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Reptile Palace Orchestra, We Know You Know (Omnium, 2003)

For those of you not herpetologically inclined, an introduction: Reptile Palace Orchestra hail from Madison, Wisconsin and have been infecting listeners with Balkan lounge funk for roughly a decade. The Reptiles return after a four-year recording absence to follow up 1999's Iguana Iguana with We Know You Know, their third album for Omnium. It continues their tradition of blending Balkan folk music, rock, humor, weirdness, and whatever else comes to their minds.

A good example of this tradition is "Apo Laouto." The melody hails from Crete but the performance is all RPO. Layers of sound are piled on top of a plaintive rhythm. Some sitar guitar courtesy of Biff Blumfumgagnge dances around Timm Gould's clarinet as well as cello. As the song slowly meanders along, we get a dash of flute and even didgeridoo which makes for a hypnotizing performance.

The album begins, however, with Anna Purnell's sultry voice cuing Robert Schoville's manic drumming on the opening "Kochari." Although Assyrian in origin, there's plenty of sax and droning guitar to go along with the butt-shaking rhythm. The Reptiles can also make you dance using more conventional means. A cover of the Ides of March's "Vehicle" really moves with Purnell belting out the lyrics while new member Ed Feeny justifies the addition of a bassist to the band. It's the closest they've ever gotten to a straightforward rock song.

The rest of the album is equally varied. Purnell and cellist Seth Blair wrote the vaguely country-inflected "What Do You See." Imagine Ozric Tentacles doing "Far Away Eyes" by the Rolling Stones and you have an idea of what it sounds like. Blair's cello takes over for steel guitar while a cosmic fiddle solo is thrown in for good measure "Bert's Mandotation" is a beautiful, shimmering bit of mandolin written by Blumfumgagnge in tribute to his dying father while "Uranus Sirtez" finds the band in klezmer territory.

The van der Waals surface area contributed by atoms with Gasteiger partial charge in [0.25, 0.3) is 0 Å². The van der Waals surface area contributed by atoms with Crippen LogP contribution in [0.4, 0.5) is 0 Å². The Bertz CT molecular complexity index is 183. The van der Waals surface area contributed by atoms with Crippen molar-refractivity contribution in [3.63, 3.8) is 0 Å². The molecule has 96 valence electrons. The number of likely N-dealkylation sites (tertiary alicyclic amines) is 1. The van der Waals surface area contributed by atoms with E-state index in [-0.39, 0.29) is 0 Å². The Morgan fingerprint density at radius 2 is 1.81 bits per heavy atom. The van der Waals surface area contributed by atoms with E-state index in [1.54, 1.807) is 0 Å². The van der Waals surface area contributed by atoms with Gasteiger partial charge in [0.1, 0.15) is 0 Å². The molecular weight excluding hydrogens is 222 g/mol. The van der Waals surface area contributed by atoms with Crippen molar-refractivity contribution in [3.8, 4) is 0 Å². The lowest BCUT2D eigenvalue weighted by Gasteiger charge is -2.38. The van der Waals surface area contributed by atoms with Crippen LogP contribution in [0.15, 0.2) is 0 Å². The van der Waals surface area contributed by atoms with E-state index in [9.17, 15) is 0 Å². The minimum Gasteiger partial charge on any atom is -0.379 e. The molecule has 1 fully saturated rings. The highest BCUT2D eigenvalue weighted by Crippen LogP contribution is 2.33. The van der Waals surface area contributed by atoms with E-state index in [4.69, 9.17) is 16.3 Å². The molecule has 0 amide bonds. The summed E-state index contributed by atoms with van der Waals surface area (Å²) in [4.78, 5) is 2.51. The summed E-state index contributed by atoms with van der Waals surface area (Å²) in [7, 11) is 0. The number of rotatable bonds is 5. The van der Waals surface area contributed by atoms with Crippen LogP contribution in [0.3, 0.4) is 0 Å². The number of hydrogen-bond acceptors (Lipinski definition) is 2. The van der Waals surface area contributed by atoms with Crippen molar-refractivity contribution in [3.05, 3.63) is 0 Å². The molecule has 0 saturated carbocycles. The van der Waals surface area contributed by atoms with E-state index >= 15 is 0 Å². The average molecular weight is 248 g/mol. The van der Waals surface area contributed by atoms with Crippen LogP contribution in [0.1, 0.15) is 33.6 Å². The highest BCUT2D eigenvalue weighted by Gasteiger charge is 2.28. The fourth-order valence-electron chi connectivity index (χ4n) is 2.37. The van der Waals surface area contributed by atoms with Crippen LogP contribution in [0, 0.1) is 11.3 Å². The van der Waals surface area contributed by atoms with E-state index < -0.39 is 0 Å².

On Iguana Iguana the band covered Brian Eno's "Sombre Reptiles." So it is not too surprising that they've included a few minimalist tidbits of their own on We Know You Know. Interspersed among the songs are bite-sized bits of weirdness. Samples of former drummer Siggi Baldursson pounding on the skins are looped while guitarist Bill Feeny and Blumfumgagnge add swirls of feedback and violin. "Earth Lee Julie", a tribute to the actresses who played Catwoman on the old Batman TV series, has a bit of humor with some samples from the show.

"Tune for Ibn Khaldûn Part 2" closes the album in Arabic fashion though it begins in a humorous one. A toy cash register begins chiming in parody of Pink Floyd's "Money" before the didgeridoo returns and then percussion. As the song progresses, everything but the kitchen sink is thrown in including pennywhistle and some Archie Shepp-like sax bursts. With its mélange of instruments and rhythms, the song resembles a rave at a Middle Eastern abattoir.

As a bonus, there are 14 mp3s on the CD. "Devil Went Dow n to Georgia" is transplanted to Plovdiv and there a couple selections from the band's previous Omnium recordings. The bulk of the material, however, is live which is the best way to hear the band. You too can dance as Purnell slithers onstage playing trumpet in a gypsy dance song and Biff culls unearthly noises from his homemade therolin donning a fez all the while.

-- John D. Benninghouse, 11.10.2003

Original Review Link

     
 
 
Band Review
 
 

They broke the mold after they made the Reptile Palace Orchestra. There's absolutely no one like them, able to tread freely, humorously, and with great aplomb, around world music, as comfortable with klezmer, Eastern European rhythms, and Maghrebi melodies as they are with a cover of the jazz-rock classic, "Vehicle." That they do it with such a smile of their faces is the icing on the cake, because underneath is some stunning musicianship, easily heard in pieces like the demanding "Sandankso Horo" or the opener, "Kochari."

Even their loops experiments, like “Earth Lee Julie" (how many people dedicate a piece to Catwoman?) and "Super Siggi Deluxe" have a great intelligence working behind the wackiness. There's also a huge sense of adventure in the arrangements -- just like to "Apo Laouto," a Cretan melody that offers the unusual pairing of didgeridoo and cello in the band's version. And how many tunes in a tortuous 9/8 time signature have been written to commemorate the building of a sauna deck, as "Sauna Deck Cocek" was? A complex album that keeps revealin g more joys with each play.

--  Chris Nickson, All Music Guide

 
 
       
   
 
   
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